warning LEDS for clipping), have blown enough speakers the last few years.

    BTW this is only for the REAR channels in 5.1
    Can you do it for 100$?

    I would not have written this if I had not fallen for the April 1 joke 'made millions in
    electronics ;-( ).
  5. John  Larkin

    John Larkin Guest

    It will certainly work, but you'll get some high-end rolloff from eddy
    current effects. And don't go single-ended class A, or it could
    saturate; these transformers aren't designed for DC in the windings.

    Hey, lash up a breadboard and try it! Tell us how it sounds.

  6. Tim Williams

    Tim Williams Guest

  7. Eeyore

    Eeyore Guest

    I'm sure it'll be fine at 50/60Hz !

  8. I made an output stage with a pair of triodes and a small EI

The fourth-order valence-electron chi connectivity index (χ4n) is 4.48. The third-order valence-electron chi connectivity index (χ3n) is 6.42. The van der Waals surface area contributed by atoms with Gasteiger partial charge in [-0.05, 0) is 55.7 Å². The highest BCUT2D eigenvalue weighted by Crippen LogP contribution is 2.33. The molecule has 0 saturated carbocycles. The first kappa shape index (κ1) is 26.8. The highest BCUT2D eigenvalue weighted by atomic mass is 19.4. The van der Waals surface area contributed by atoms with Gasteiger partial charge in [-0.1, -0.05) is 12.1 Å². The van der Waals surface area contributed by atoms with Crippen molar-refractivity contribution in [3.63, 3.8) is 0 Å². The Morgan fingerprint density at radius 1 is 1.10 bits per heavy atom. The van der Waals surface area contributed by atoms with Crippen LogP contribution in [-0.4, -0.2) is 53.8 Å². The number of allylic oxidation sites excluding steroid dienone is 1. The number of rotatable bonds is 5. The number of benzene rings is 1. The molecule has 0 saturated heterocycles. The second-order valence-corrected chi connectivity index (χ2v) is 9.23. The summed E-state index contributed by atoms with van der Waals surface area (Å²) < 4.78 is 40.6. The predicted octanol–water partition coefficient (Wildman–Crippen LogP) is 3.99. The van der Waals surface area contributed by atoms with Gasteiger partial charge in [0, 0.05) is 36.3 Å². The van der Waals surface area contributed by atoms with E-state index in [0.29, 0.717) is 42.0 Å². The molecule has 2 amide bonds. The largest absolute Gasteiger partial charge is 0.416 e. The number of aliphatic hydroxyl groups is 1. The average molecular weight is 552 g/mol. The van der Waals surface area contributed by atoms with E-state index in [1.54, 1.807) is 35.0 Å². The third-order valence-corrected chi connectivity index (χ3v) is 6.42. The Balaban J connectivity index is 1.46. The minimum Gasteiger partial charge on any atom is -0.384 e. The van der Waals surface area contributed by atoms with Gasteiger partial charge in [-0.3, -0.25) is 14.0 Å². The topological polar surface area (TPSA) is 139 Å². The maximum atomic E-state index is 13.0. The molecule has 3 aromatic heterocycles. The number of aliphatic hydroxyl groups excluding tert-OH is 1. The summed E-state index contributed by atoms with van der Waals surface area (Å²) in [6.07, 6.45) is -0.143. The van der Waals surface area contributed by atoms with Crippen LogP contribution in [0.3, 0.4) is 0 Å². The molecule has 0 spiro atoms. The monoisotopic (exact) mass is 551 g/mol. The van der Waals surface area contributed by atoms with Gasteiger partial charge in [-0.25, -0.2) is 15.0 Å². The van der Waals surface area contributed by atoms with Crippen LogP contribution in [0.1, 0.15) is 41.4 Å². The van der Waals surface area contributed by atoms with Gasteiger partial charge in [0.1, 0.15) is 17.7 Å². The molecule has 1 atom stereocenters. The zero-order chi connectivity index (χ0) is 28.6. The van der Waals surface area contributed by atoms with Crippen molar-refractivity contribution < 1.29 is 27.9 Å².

power transformer with dual primaries, and it had pretty
    fair fidelity up to about 3 kHz, so AM radio would sound
    fine through it. I am sure a toroidal power transformer
    would work even better.
  9. .... especially if you want to take the audio all the way
    down to 20 Hz. You might take two of them and wire one of
    the primaries from each in series but wire the secondaries
    in parallel. Toroids are easy to stack, too.
  10. Oh, another thing, This trick gives you something like
    screen taps, too.
  11. Phil Allison

    Phil Allison Guest


    ** Go search the archives " "

    Toroidals with twin primaries of 120/120 are so usable.

    ........ Phil
  12. Phil Allison

    Phil Allison Guest

    "John Popelish"

    ** Mains toroidals often have a flat response to 100 kHz and beyond.

    Virtually no magnetising current to cause distortion.

    Only issue is that 120 volts rms per side at 50Hz may not be enough.

    ........ Phil
  13. Phil Allison

    Phil Allison Guest

    "John Popelish"

    ** That is a silly myth - you never need full power output at 20Hz or